Get organized. Rein-in that inbox. And while you’re at it, set some work hours and be sure to make time to LIVE.
Get your financial shit together. I got tired about bitching about money so now, I never have reason to bitch about it again.
But you’re the only one who can make these changes. YOU are the only reason your business is going to stop looking like a neatly (or not so) arranged pile of boxes you never want to open out of fear of finding what’s inside…
Or the Apple store-style brilliance of knowing exactly where everything is at every moment. And you can skip the quips about Apple’s stock price fluctuations. I’d rather own that stock than a pile of boxes filled with shit any day.
Now, I ask you: do you have hacks you want to share with your fellow readers? Leave them in the comments and we’ll all be smarter for it.
First. love you. your work. your words. your bitch slaps. and that you're a cussing redhead from Texas for God's sake! And Second. does anyone have any recommendations for reliable, trustworthy virtual assistance? I've been saying I need help with my damn inbox for 6 months! And accounting. And accountability. And time management. And insomnia. Thanks Erika for all your sound advice and kicks in the ass!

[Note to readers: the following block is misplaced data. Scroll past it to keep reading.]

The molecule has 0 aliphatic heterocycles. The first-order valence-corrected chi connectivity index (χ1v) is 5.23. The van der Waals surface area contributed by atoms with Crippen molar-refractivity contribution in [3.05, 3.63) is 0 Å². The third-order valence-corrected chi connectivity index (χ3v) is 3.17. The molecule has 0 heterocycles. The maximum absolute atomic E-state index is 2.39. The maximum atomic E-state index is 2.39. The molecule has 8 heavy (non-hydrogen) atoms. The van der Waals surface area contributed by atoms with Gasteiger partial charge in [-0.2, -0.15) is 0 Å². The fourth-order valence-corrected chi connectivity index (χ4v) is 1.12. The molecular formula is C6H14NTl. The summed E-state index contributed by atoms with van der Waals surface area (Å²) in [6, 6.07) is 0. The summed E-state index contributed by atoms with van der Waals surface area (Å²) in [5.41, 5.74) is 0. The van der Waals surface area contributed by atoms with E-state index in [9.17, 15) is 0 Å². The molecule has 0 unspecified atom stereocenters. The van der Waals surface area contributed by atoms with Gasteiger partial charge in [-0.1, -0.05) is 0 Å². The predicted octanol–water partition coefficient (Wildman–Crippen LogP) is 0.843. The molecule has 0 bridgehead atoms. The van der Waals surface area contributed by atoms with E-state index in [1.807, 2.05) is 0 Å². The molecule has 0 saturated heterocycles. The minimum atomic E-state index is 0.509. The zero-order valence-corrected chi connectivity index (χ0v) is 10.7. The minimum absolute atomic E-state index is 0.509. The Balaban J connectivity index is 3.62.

@delaCavYes, I have a recc: Michelle Mangen. I've pinged her to send you her contact information here. I've used her for various tasks, as have several of my colleagues, for over 2 years!
@RedheadWriting @delaCav Hey ladies! Erika, thanks for the recommendation. Dela, I'm at full capacity myself however I know a lot of great virtual assistants - based on your *damn* inbox, accounting you may need two different ones but if you want to zip me a note through my website contact form I can get a good idea of what you need to see who I'd recommend.